Which I guess shouldn’t be a big shock. After all, Lord of Ultima is supposed to be something of a PvP game in its browser based, real-time sort of way.
Only I’ve been playing Lord of Ultima since it launched an nobody has ever bothered with me before.
Of course, at the start, back in May or so, my own wee empire was probably too pathetic to both with. There were lots of more interesting or dangerous or threatening opponents to be found.
And there is the fact that I’ve never bothered to build a castle.
In LoU you are protected from all attacks for the first week or so… I think it was 7 days, but that time expired so long ago that it is just a blur.
After that protected time elapses you are subject to one type of attack, being plundered, unless you build a castle. A town with a castle in it is subject to siege and conquest. However, you can also only launch sieges and conquests and the like if you have a castle.
Or so I understand. I haven’t, as I said, actually built a castle.
A friend of mine, Xyd, who got me to play the game, built a castle rather early on in the life of the game and was subsequently punished for his arrogance with unending plunder and destruction.
He no longer plays.
Fearing a similar fate, I was determined (a pretty strong word for a game I play very casually) not to build a castle until I sufficient defenses.
And so I’ve never built a castle.
I’ve built quite a little empire though. Big enough to be invited to one of the top alliances on my world, and to which I contribute about 420,000 points and the occasional shipment of resources or supporting troops.
Our alliance battles always seem to occur far away from where ever I am, so my support usual arrives just in time to be either completely redundant or help sift through the ashes of somebody’s 7-point castle.
(7 is the minimum number of points a town with a castle can be worth. When it is at 7 points, you’ve pretty much won that battle having rendered the castle helpless.)
So I continued to found new towns and build them up, slowly (very slowly) learning how best to do that.
For example, it took me a long time to realize that the best response to natural resources in your town, wood, stone, or iron, is to destroy them. Heck, it took me a long time to realize that you could destroy them, much less figure out why you would want to.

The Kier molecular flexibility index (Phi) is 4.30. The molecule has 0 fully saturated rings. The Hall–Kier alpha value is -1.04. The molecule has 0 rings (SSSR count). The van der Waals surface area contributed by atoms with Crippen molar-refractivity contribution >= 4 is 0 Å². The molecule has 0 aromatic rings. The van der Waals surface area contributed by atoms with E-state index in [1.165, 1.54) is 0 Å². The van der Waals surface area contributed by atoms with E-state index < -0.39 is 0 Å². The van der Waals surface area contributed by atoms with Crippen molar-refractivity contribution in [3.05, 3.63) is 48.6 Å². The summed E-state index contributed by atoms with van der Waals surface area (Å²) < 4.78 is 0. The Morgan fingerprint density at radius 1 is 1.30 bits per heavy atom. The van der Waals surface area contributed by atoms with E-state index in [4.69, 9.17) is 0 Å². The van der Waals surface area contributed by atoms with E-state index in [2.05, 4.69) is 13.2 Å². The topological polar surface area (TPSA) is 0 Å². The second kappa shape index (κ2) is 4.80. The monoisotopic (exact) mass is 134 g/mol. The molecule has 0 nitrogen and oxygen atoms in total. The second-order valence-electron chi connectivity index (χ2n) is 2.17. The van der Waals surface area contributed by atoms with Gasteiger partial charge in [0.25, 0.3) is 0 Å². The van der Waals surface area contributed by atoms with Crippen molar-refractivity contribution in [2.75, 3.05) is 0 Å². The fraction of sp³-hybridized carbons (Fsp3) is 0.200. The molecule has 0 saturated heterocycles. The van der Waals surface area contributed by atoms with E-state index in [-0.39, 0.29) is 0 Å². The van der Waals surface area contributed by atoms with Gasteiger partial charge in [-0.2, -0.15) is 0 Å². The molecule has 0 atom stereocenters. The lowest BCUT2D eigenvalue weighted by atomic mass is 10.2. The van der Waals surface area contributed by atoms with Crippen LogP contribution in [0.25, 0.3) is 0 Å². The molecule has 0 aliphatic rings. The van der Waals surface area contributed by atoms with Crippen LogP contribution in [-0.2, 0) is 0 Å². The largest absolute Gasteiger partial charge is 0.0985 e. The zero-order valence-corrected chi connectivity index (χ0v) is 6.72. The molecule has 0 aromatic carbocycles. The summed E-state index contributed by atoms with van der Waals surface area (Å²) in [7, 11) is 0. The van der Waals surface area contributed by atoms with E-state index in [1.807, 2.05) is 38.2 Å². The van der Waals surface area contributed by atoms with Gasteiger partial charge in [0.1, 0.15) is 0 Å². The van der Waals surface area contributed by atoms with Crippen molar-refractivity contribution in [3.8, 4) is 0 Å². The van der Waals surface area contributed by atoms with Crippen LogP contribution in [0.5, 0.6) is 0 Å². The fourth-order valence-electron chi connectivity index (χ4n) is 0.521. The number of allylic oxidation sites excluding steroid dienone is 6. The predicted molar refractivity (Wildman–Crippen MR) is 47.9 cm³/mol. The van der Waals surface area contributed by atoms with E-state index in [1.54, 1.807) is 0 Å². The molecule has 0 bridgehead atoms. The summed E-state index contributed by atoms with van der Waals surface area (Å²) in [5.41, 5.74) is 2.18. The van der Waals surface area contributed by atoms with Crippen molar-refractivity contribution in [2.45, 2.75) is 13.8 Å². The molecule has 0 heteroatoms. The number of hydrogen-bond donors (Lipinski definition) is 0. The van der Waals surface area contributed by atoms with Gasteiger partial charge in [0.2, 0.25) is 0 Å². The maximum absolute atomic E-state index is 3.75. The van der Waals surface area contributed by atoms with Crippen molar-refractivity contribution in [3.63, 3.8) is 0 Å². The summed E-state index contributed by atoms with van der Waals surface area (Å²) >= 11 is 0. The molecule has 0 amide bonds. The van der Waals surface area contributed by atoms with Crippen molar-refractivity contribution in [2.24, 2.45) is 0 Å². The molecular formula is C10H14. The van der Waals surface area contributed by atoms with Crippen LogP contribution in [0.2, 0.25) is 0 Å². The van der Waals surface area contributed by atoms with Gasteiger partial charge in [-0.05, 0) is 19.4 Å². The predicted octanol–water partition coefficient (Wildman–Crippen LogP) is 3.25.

As it turns out, the production bonus for having a resource processing building next to a natural resource isn’t nearly as good as having a building that supplies extra labor next door. So you cram together a grid of processing and supplementary buildings, destroying any nature that might get in the way.
Anyway, I got into the stride of this around 40 cities into my adventure. Since there is a limit to the number of buildings you can have in a city (100) the great advantage of this compressed grid is that you get a lot more production from fewer buildings, you can have more buildings available for other things, like unit production or trade.
This is actually so effective that I have gone back and started restructuring some of my old, badly laid out cities. Death to nature I guess.
LoU also offers up rewards for completing quests. The quests encourage expansion. So, for example, I have cities on more than 50 of the continents in my world. (There are a lot of continents. I have seen them numbered from 0 through 66 so far.) I have so many far flung cities because there is a series of quests to have cities on 2, 3, 5, 10, 15, 20, 30, etc. continents.
And it was one of these far out of the way cities that was attack, again, much to my surprise.
I was surprised because I was beginning to doubt I could be plundered. I had put up cities right next to castles of alliances at which we were at war and had never been bothered.
And then I got this report.
45,787 armored knights swooped down on my little town and stole a bunch of my stuff.
The town was completely defenseless. I had given up on bothering with troops. But now I had somebody attacking me.
I knew what to do first. I had enough resources building up to start building hideouts, which hide resources from plundering troops.
Shrifflle kept sending out plundering parties at regular intervals, but soon they began to return empty handed.
In the mean time I have been trying to gather some forces to send to my distant city to help oppose this ongoing plunder. The place is a good days sail (real time) from my nearest full-grown cities. In the mean time I have slowly been building up the city and its defenses, so once help arrives, it will have the maximum effect.
All of which has added a little spice to what has so far been, for me at least, a somewhat slow and limited game of SimCity.